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Work to contract agreed on CfE implementation

The roll-out of Curriculum for Excellence faces delay

The roll-out of Curriculum for Excellence faces delay

The roll-out of Curriculum for Excellence faces delay after delegates voted by a large majority to "work to contract" on its implementation.

The main council of the EIS will now investigate and consider how its members can carry out an effective "work to rule" until they feel adequate resources are available to deliver the curriculum reforms.

A motion to organise a boycott of CfE was defeated, with the union's education convener, Larry Flanagan, arguing such a tactic was unworkable and potentially divisive. "What do you boycott? Assessment Is For Learning? Do we take our representatives off the SQA development groups, thereby losing influence over directing the nature of the qualifications?" asked Mr Flanagan.

Pro-boycott delegates argued that the money was not there.

Brian McGovern, from Renfrewshire, said: "This is the last chance saloon in terms of this union. This is injurious to the health of Scottish education. It is ill-timed, ill-conceived and under-funded. If you miss this point, there is no going back."

But a boycott of CfE would mean that teachers would have to stop everything they were doing in it, said Susan Quinn, of Glasgow local association. "A work to contract permits those who have been taking a sensible approach to implementation to continue forward," she said.

Delegates passed a motion calling for a campaign for a year's delay in the implementation timetable.

Charlie McKinnon, from Glasgow, said the CfE "experiences and outcomes" were at times vague, woolly and impenetrable. It was "astonishing", he added, that at this late stage, the Education Secretary, Michael Russell, had asked for much of the guidelines to be rewritten.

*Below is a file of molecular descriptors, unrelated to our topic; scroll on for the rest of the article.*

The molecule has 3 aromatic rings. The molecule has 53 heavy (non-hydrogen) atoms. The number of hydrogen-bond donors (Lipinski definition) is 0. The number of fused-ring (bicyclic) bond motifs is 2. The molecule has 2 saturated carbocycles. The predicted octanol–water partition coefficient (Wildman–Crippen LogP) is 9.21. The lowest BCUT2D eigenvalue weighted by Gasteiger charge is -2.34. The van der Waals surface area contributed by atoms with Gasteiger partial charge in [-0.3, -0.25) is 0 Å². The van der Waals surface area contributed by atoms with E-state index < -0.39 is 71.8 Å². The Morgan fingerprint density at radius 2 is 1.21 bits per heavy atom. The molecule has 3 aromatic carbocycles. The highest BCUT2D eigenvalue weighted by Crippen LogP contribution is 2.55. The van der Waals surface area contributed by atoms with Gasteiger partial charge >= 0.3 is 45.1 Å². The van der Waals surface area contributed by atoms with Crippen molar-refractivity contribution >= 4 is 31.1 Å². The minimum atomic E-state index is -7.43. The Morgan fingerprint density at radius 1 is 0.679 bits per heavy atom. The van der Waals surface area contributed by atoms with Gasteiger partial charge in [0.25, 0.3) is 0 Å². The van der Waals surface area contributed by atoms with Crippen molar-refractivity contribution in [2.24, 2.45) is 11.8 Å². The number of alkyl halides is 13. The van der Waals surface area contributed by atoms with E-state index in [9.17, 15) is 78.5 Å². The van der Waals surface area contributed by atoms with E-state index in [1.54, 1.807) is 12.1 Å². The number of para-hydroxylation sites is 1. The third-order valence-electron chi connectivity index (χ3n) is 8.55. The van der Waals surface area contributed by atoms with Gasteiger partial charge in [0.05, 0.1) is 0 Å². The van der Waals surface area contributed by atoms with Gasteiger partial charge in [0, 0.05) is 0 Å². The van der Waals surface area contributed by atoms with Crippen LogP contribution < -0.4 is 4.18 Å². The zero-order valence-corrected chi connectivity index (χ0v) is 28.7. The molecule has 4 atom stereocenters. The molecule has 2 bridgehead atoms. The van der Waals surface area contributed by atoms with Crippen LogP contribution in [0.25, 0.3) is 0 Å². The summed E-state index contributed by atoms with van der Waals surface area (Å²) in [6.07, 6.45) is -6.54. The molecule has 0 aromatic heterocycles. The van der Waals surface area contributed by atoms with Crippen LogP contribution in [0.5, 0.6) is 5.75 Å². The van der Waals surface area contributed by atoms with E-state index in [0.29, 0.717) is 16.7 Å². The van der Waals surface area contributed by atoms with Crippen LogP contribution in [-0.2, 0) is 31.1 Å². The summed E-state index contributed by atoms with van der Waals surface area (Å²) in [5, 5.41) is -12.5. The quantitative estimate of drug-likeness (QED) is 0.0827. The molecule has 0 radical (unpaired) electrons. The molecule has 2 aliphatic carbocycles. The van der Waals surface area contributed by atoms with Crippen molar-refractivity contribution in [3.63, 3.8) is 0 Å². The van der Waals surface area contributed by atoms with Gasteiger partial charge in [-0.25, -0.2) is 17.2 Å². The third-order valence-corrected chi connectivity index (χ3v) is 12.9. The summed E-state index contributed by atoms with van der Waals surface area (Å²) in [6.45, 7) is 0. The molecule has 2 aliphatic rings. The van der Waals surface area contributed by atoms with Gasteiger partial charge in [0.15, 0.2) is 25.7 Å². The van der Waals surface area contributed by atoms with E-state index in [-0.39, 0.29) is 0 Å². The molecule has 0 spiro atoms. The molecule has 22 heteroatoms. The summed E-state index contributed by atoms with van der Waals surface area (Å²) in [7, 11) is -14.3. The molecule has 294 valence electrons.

Subject specialist groups were not due to meet until after the summer holidays, while the pound;3 million of government funding earmarked to support CfE was not ring-fenced.

The National Assessment Resources would not arrive until September, yet teachers were expected to start delivery of CfE with no idea of what the final qualifications were going to look like, he said.

"It's like the World Cup starting but the rules have not been worked out, so they make them up as they go along. I don't want a posse of HMIE inspectors sitting beside me, telling me what to do. I want more time, training and resources. HMIE's time would be better spent lobbying for this with Mike Russell," he added.

- As the EIS stepped back from the brink of a boycott over CfE, the Scottish Secondary Teachers' Association announced it was holding an indicative ballot on the same issue over the next two weeks. General secretary Ann Ballinger said the executive committee's concerns on a number of issues had not been met by Mr Russell.

Also from the EIS conference:Teachers on alert for attacks against themVote to ballot for one-day strike

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